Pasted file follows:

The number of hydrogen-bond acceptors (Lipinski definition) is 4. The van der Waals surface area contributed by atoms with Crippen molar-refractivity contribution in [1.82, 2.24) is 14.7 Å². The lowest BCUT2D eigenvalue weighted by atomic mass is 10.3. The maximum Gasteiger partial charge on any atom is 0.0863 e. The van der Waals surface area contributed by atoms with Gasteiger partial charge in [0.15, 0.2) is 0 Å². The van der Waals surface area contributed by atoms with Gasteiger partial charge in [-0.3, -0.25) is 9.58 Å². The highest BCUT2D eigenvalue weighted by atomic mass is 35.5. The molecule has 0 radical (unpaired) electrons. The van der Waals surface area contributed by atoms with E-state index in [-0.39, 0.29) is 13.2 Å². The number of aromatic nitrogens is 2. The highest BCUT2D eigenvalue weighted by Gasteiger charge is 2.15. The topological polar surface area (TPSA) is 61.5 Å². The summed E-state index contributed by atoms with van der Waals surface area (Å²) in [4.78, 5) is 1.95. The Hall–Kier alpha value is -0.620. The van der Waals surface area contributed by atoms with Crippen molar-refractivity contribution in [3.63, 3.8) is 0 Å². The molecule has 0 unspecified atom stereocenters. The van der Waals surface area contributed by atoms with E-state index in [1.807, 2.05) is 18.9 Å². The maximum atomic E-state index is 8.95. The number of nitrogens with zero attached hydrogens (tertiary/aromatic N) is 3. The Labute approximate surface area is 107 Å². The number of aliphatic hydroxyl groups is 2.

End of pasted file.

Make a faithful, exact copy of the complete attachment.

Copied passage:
The number of hydrogen-bond acceptors (Lipinski definition) is 4. The van der Waals surface area contributed by atoms with Crippen molar-refractivity contribution in [1.82, 2.24) is 14.7 Å². The lowest BCUT2D eigenvalue weighted by atomic mass is 10.3. The maximum Gasteiger partial charge on any atom is 0.0863 e. The van der Waals surface area contributed by atoms with Gasteiger partial charge in [0.15, 0.2) is 0 Å². The van der Waals surface area contributed by atoms with Gasteiger partial charge in [-0.3, -0.25) is 9.58 Å². The highest BCUT2D eigenvalue weighted by atomic mass is 35.5. The molecule has 0 radical (unpaired) electrons. The van der Waals surface area contributed by atoms with E-state index in [-0.39, 0.29) is 13.2 Å². The number of aromatic nitrogens is 2. The highest BCUT2D eigenvalue weighted by Gasteiger charge is 2.15. The topological polar surface area (TPSA) is 61.5 Å². The summed E-state index contributed by atoms with van der Waals surface area (Å²) in [4.78, 5) is 1.95. The Hall–Kier alpha value is -0.620. The van der Waals surface area contributed by atoms with Crippen molar-refractivity contribution in [3.63, 3.8) is 0 Å². The molecule has 0 unspecified atom stereocenters. The van der Waals surface area contributed by atoms with E-state index in [1.807, 2.05) is 18.9 Å². The maximum atomic E-state index is 8.95. The number of nitrogens with zero attached hydrogens (tertiary/aromatic N) is 3. The Labute approximate surface area is 107 Å². The number of aliphatic hydroxyl groups is 2.